Something about Madagascar 2 feels forced and dry. The opening segment of a young Alex being taken from his family to be put on display in the Bronx Zoo, an obvious take on The Lion King, does set up the original film nicely.
The viewer is then rapidly strung along on a brief ride through the original in news report form, and then another cut to the four lead characters boarding a plane to go back to New York. Why the animals would think they would be welcomed back after being banished in shipping crates is anyone’s guess. Of course, this is a film with talking animated animals, so all bets must be off.
Madagascar 2 is focused on its characters and story for this second round, and slightly less on the humor. Major laughs are rare, and the film is content to deliver general smiles. Writer/director Eric Darnell returns, along with newcomer to the series Ethan Cohen with a script that tries too hard to mimic the first.
Alex (Ben Stiller), Marty (Chris Rock), Melman (David Schwimmer), and Gloria (Jada Pinkett Smith) are again in unfamiliar territory, even if it looks awfully similar to the lush African plains of the first film. Scenes of the characters trying to adjust are repetitive and familiar, lacking the mild charm of the original. Some beautifully animated moments of sunsets cannot make up for the lack of freshness.
There is also a lack of care in terms of animation on the characters. Alex is shown to have a birthmark on his paw, which for some reason disappears and re-appears throughout the film. It wasn’t present in the first Madagascar either. The same goes for the scar on Marty’s rear before the credits, a quick gag and nod to the original that falls flat since it is only seen once.
Madagascar 2 is pedestrian anthropomorphic animal kids fare, the kind of animation studios love to push out these days. It lacks a spark or some form of originality to draw the viewer in. Kids will probably love it, although how many of them will even know why the zebra is referencing Roots will remain an unanswered question.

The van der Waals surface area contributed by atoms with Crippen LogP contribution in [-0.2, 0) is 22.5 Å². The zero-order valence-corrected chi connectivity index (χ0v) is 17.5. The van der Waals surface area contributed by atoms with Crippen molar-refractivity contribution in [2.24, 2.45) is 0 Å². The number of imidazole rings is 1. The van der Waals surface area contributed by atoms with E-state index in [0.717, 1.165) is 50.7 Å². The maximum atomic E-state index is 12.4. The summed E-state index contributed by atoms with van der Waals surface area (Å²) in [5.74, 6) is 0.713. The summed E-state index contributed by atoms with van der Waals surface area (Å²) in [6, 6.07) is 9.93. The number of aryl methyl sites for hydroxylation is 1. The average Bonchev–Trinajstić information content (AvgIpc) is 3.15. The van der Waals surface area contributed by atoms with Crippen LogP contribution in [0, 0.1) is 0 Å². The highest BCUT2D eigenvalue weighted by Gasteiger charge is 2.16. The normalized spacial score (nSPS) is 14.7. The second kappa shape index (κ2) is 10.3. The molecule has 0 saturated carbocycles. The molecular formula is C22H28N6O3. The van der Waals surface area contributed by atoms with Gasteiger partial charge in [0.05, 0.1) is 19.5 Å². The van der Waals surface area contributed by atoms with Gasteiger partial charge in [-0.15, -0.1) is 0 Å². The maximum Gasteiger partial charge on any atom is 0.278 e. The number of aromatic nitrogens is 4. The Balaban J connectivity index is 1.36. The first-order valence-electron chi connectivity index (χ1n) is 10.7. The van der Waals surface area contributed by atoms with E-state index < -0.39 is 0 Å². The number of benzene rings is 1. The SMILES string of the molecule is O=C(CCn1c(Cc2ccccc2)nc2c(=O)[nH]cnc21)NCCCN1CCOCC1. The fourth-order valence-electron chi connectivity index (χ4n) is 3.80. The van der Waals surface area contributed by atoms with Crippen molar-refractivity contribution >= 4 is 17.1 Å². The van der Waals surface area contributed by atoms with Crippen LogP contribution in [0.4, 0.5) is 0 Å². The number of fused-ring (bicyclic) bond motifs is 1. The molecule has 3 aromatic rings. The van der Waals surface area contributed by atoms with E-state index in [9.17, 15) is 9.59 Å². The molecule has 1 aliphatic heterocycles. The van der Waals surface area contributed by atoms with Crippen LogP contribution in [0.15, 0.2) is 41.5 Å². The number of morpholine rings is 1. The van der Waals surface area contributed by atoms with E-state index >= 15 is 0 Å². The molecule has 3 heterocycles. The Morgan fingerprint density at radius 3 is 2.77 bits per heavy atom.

Dreamworks delivers a sparkling AVC encode that meets all expectations. In looking hard for flaws, some ringing is evident, particularly as a drunken Julian approaches the gang sitting on a rock. Trees in the background contain noticeable small halos.
You need to be looking for that however, and the majority of this transfer is breathtaking. Colors are stunning, depth is flawless, contrast is bright, and detail is immense. Complex fur and long shots of the African plains are incredible. There are no signs of aliasing, and the encode is free of banding.
A crisp TrueHD track is satisfying, marred only by the sound design. The jungle areas are flat during dialogue scenes. General animal calls, grass rustling, or something would have been wonderful to establish ambience.
That aside, action scenes are bristling with activity. A volcano rocks the subwoofer in the third act, along with a dam bursting. Movement tracks in all channels wonderfully, and scenes with a crowd (animal or human) flawlessly envelope the listener. The plane moves through each channel effortlessly, and the front soundstage is as expansive as the rears.
A commentary features co-directors Eric Darnell and Tom McGrath, and producers Mark Swift and Mireille Soria. This is also carried over into a picture-in-picture track that fills gaps in the commentary with various behind-the-scenes items such as storyboards. A pop-up trivia track is also available to view with the film as well.
A string of featurettes, including one that feels pulled from the first movie about the voice actors, fill out much of the menu. General making-of info is bland and promotional, some info on a research trip to Africa is mildly interesting, a promo for the Bronx Zoo blatant, and a Swahili lesion rather general. Two penguin shorts (including bonus promos hidden above and below this menu selection) are marginally funny, songs are purely for the kids, and a game is forgettable. Trailers and BD-Live support (with one feature) are left.